Peter L. Guth, Douglas D. Scott

Chapter 4. The Influence of Physical Geography on the Outcome of the Battle of Spioenkop During the Anglo-Boer War, 1899–1902

The way in which military operations are conducted has changed dramatically over the past centuries, but one element has remained constant – the physical geographical factors that form the backdrop against which these military operations take place. While geographical factors almost always play some role in the outcome of a military operation, for some operations the influence can be markedly more important than others.
One such battle where physical geographical factors, and the interpretation of the battlefield geography, played a significant part in the outcome was the battle of Spioenkop. This battle was fought on 24 January 1900 during the Anglo-Boer War. The Anglo-Boer War raged in present-day South Africa between the British Empire and the two Boer Republics, the Zuid-Afrikaansche Republiek (ZAR or Transvaal) and the Orange Free State (OFS), from 1899 to 1902. Spioenkop turned out to be the second bloodiest battle of the whole war, and several physical geographical factors played a significant role in the unfolding and outcome of the battle. These factors were lack of terrain intelligence, weather conditions, soil depth on the summit, and the inability of the British artillery to engage the Boer artillery because of the topography.
This paper will analyze the battle of Spioenkop by extracting the salient geographical features from written accounts of the battle and relating them to the battle.
H. A. P. Smit, J. Bezuidenhout

Chapter 5. Military Geoscientific Materials for Excursions to Theatres of First World War in France and Belgium

Following the “Schlieffen Plan”, the Germans attacked the neutral Netherlands and Belgium at the beginning of First World War . In autumn 1914, the German right wing turned around Verdun – as a kind of pivot – towards the river Marne, where the offensive was stopped. When the Germans tried to protect their open western flank, the Allies tried to surpass them. This “Race to the Sea” across Flanders ended at Nieuwpoort. As a consequence, the whole front between Nieuwpoort and Belfort stabilized and became a network of trenches. Four weeks of operations across Central Europe were followed up by 4 years of underground operations, the so-called trench war, and millions of British, French, Canadian and German soldiers now had to fight in trenches and in the underground.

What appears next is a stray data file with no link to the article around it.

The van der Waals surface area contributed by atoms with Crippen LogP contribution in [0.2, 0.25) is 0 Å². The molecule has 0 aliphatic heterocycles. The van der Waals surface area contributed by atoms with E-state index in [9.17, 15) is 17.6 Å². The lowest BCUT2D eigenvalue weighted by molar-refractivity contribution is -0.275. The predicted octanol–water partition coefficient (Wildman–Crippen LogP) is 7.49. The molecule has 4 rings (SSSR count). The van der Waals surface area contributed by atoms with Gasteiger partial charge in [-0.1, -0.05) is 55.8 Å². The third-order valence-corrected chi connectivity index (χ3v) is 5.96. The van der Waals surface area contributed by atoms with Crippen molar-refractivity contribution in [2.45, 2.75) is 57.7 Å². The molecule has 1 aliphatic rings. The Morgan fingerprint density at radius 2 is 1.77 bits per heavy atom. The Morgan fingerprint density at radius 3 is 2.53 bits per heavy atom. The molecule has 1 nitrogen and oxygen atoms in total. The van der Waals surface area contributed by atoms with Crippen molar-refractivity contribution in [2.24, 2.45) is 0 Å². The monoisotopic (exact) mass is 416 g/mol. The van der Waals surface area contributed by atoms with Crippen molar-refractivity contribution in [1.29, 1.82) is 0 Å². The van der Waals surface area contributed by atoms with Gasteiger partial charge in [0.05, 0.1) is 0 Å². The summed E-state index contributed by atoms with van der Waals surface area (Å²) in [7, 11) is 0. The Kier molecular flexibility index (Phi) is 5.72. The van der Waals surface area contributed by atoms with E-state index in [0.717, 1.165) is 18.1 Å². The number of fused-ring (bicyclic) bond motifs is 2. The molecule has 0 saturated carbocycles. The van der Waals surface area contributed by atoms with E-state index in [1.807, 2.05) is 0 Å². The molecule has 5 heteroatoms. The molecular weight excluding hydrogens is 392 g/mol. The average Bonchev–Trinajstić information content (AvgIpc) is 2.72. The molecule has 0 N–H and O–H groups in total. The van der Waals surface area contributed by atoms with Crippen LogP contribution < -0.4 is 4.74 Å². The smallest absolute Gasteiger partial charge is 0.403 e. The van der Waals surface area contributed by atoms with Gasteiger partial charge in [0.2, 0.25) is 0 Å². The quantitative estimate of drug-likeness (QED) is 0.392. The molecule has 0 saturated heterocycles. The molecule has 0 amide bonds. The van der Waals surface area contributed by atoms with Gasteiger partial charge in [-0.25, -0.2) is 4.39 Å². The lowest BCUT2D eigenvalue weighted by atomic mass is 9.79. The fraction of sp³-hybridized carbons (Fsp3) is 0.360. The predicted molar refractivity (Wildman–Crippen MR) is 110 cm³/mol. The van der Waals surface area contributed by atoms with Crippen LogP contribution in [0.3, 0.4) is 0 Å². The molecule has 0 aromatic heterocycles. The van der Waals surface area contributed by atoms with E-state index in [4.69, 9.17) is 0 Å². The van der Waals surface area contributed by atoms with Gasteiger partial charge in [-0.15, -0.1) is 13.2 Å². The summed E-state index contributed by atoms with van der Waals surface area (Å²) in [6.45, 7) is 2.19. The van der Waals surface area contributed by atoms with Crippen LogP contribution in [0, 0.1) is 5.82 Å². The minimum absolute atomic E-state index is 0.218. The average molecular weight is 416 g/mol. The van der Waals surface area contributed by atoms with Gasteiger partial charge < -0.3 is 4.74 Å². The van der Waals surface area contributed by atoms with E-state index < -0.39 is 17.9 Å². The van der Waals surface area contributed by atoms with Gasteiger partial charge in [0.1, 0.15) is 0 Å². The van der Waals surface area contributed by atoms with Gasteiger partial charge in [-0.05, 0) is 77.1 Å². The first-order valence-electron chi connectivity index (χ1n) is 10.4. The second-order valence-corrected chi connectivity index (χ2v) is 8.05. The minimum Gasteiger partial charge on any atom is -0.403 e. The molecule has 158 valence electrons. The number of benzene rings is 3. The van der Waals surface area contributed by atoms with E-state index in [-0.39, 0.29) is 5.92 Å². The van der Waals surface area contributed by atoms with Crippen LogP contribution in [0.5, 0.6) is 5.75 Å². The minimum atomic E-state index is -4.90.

Resistance to water and permeability of the Jurassic formations at Verdun and of the Tertiary formations at Ypres heavily influenced trench warfare during 4 years of hostilities. For draining the clayey rocks, for water supply from deeper groundwater horizons and for excavating fortified positions, information about permeable and impermeable layers was of the essence. By digging tunnels in impermeable layers, enemy positions were blown up at Wytschaete and Passchendaele near Ypres, and after heavy precipitation artillery fire turned the Ypres Clays of the Flanders fields into impassable swamps.
This study analyses military operations and subsurface conditions in the Verdun area and in Flanders fields focussing on the long lasting trench warfare, which was heavily influenced by the geologic and hydrogeologic situation. Military geoscientific material is provided for excursions along the Maas Valley at Verdun in France and along the Yser Valley in the Ypres Salient in Belgium.
Reinhard Mang, Hermann Häusler

Chapter 6. The Cadore Offensive: Theoretical Military Geography Considerations

The failure of the attack on the Puster Valley at the beginning of Italian hostilities during the First World War (WWI), known as the Cadore offensive, has been of great interest in the Italian debates. Although the disadvantages of the Alpine front’s geography for the Italian offensive have been widely accepted, specific and systematic studies are still lacking. Therefore, in this paper, we address the military significance of the Cadore offensive’s geography from a theoretical point of view. We analyze General L. Cadorna’s theoretical assessment based on the perspective provided by theoretical considerations resulting mainly from late nineteenth-century military geographers’ theories, as well those gathered from some early twentieth-century military studies.
Mauricio Nicolas Vergara, Aldino Bondesan

Chapter 7. “Trenches in the Ocean”: Geography and the Russian Defense of the Baltic Sea, 1912–1917